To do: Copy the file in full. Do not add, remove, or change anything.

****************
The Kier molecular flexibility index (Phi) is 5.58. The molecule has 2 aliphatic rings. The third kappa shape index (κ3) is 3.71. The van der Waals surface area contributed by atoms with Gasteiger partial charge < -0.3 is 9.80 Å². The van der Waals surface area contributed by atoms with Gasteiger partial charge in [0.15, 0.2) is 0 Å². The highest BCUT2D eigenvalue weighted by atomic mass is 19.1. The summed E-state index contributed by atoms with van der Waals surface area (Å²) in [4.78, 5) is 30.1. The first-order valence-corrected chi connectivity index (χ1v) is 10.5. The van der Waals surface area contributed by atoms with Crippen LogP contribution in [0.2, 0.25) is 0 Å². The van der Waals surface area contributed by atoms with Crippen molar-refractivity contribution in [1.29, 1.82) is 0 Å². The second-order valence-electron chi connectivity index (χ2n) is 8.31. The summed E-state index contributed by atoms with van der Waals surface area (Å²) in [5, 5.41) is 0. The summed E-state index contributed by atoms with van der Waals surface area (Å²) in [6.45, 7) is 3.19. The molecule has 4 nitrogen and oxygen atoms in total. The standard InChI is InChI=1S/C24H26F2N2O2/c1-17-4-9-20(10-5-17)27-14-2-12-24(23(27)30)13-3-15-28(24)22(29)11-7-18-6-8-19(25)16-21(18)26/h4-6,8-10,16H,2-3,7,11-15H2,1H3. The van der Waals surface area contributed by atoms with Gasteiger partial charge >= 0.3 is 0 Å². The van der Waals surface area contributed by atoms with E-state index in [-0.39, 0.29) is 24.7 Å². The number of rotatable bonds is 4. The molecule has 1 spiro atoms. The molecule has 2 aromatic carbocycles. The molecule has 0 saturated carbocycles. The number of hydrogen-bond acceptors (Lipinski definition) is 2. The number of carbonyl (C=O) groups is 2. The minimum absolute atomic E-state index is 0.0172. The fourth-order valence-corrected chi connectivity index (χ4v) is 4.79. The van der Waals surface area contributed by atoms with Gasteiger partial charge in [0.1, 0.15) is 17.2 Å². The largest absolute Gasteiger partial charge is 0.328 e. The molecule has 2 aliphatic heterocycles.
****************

The Kier molecular flexibility index (Phi) is 5.58. The molecule has 2 aliphatic rings. The third kappa shape index (κ3) is 3.71. The van der Waals surface area contributed by atoms with Gasteiger partial charge < -0.3 is 9.80 Å². The van der Waals surface area contributed by atoms with Gasteiger partial charge in [0.15, 0.2) is 0 Å². The highest BCUT2D eigenvalue weighted by atomic mass is 19.1. The summed E-state index contributed by atoms with van der Waals surface area (Å²) in [4.78, 5) is 30.1. The first-order valence-corrected chi connectivity index (χ1v) is 10.5. The van der Waals surface area contributed by atoms with Crippen LogP contribution in [0.2, 0.25) is 0 Å². The van der Waals surface area contributed by atoms with Crippen molar-refractivity contribution in [1.29, 1.82) is 0 Å². The second-order valence-electron chi connectivity index (χ2n) is 8.31. The summed E-state index contributed by atoms with van der Waals surface area (Å²) in [5, 5.41) is 0. The summed E-state index contributed by atoms with van der Waals surface area (Å²) in [6.45, 7) is 3.19. The molecule has 4 nitrogen and oxygen atoms in total. The standard InChI is InChI=1S/C24H26F2N2O2/c1-17-4-9-20(10-5-17)27-14-2-12-24(23(27)30)13-3-15-28(24)22(29)11-7-18-6-8-19(25)16-21(18)26/h4-6,8-10,16H,2-3,7,11-15H2,1H3. The van der Waals surface area contributed by atoms with Gasteiger partial charge >= 0.3 is 0 Å². The van der Waals surface area contributed by atoms with E-state index in [-0.39, 0.29) is 24.7 Å². The number of rotatable bonds is 4. The molecule has 1 spiro atoms. The molecule has 2 aromatic carbocycles. The molecule has 0 saturated carbocycles. The number of hydrogen-bond acceptors (Lipinski definition) is 2. The number of carbonyl (C=O) groups is 2. The minimum absolute atomic E-state index is 0.0172. The fourth-order valence-corrected chi connectivity index (χ4v) is 4.79. The van der Waals surface area contributed by atoms with Gasteiger partial charge in [0.1, 0.15) is 17.2 Å². The largest absolute Gasteiger partial charge is 0.328 e. The molecule has 2 aliphatic heterocycles.